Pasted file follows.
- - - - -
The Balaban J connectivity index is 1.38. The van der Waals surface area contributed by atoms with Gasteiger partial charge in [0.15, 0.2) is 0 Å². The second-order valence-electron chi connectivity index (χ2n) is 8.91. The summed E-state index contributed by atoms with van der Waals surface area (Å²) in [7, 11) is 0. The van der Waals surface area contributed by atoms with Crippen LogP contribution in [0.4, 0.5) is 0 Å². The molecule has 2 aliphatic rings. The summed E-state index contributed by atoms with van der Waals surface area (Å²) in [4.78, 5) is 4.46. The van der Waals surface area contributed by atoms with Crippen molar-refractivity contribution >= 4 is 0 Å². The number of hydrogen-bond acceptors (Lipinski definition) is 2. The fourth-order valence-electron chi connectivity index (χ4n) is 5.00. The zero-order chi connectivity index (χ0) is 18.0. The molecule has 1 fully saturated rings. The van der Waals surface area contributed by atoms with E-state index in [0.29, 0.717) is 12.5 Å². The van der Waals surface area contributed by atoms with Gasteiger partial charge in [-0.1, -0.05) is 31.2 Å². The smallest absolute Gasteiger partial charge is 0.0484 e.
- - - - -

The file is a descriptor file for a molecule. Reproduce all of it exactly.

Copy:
The Balaban J connectivity index is 1.38. The van der Waals surface area contributed by atoms with Gasteiger partial charge in [0.15, 0.2) is 0 Å². The second-order valence-electron chi connectivity index (χ2n) is 8.91. The summed E-state index contributed by atoms with van der Waals surface area (Å²) in [7, 11) is 0. The van der Waals surface area contributed by atoms with Crippen LogP contribution in [0.4, 0.5) is 0 Å². The molecule has 2 aliphatic rings. The summed E-state index contributed by atoms with van der Waals surface area (Å²) in [4.78, 5) is 4.46. The van der Waals surface area contributed by atoms with Crippen molar-refractivity contribution >= 4 is 0 Å². The number of hydrogen-bond acceptors (Lipinski definition) is 2. The fourth-order valence-electron chi connectivity index (χ4n) is 5.00. The zero-order chi connectivity index (χ0) is 18.0. The molecule has 1 fully saturated rings. The van der Waals surface area contributed by atoms with E-state index in [0.29, 0.717) is 12.5 Å². The van der Waals surface area contributed by atoms with Gasteiger partial charge in [-0.1, -0.05) is 31.2 Å². The smallest absolute Gasteiger partial charge is 0.0484 e.